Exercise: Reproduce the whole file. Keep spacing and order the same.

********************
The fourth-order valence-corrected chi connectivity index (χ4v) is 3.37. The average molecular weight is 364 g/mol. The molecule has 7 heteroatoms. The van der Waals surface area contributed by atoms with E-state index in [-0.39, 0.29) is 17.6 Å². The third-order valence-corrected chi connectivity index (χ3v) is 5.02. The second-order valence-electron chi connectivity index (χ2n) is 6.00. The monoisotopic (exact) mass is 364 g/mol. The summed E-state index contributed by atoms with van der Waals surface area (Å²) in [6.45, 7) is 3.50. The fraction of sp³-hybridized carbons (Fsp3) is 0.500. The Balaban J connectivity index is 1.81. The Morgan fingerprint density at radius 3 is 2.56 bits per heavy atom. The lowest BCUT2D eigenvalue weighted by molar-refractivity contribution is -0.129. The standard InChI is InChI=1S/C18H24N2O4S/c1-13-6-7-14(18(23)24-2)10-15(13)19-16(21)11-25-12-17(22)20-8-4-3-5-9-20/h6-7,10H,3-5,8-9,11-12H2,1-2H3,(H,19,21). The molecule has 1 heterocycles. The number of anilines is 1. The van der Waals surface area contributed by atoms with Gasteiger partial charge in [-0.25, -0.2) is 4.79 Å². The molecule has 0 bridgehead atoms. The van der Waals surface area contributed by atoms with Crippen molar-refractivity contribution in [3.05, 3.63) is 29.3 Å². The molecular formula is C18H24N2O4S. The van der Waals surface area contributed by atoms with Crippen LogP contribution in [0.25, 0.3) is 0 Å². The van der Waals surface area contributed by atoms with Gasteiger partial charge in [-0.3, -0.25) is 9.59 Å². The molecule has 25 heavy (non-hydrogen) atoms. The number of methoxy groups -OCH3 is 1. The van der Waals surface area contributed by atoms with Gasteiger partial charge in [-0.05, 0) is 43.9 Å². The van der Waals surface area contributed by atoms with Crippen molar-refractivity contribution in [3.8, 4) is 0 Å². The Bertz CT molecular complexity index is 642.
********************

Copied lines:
The fourth-order valence-corrected chi connectivity index (χ4v) is 3.37. The average molecular weight is 364 g/mol. The molecule has 7 heteroatoms. The van der Waals surface area contributed by atoms with E-state index in [-0.39, 0.29) is 17.6 Å². The third-order valence-corrected chi connectivity index (χ3v) is 5.02. The second-order valence-electron chi connectivity index (χ2n) is 6.00. The monoisotopic (exact) mass is 364 g/mol. The summed E-state index contributed by atoms with van der Waals surface area (Å²) in [6.45, 7) is 3.50. The fraction of sp³-hybridized carbons (Fsp3) is 0.500. The Balaban J connectivity index is 1.81. The Morgan fingerprint density at radius 3 is 2.56 bits per heavy atom. The lowest BCUT2D eigenvalue weighted by molar-refractivity contribution is -0.129. The standard InChI is InChI=1S/C18H24N2O4S/c1-13-6-7-14(18(23)24-2)10-15(13)19-16(21)11-25-12-17(22)20-8-4-3-5-9-20/h6-7,10H,3-5,8-9,11-12H2,1-2H3,(H,19,21). The molecule has 1 heterocycles. The number of anilines is 1. The van der Waals surface area contributed by atoms with Gasteiger partial charge in [-0.25, -0.2) is 4.79 Å². The molecule has 0 bridgehead atoms. The van der Waals surface area contributed by atoms with Crippen molar-refractivity contribution in [3.05, 3.63) is 29.3 Å². The molecular formula is C18H24N2O4S. The van der Waals surface area contributed by atoms with Crippen LogP contribution in [0.25, 0.3) is 0 Å². The van der Waals surface area contributed by atoms with Gasteiger partial charge in [-0.3, -0.25) is 9.59 Å². The molecule has 25 heavy (non-hydrogen) atoms. The number of methoxy groups -OCH3 is 1. The van der Waals surface area contributed by atoms with Gasteiger partial charge in [-0.05, 0) is 43.9 Å². The van der Waals surface area contributed by atoms with Crippen molar-refractivity contribution in [3.8, 4) is 0 Å². The Bertz CT molecular complexity index is 642.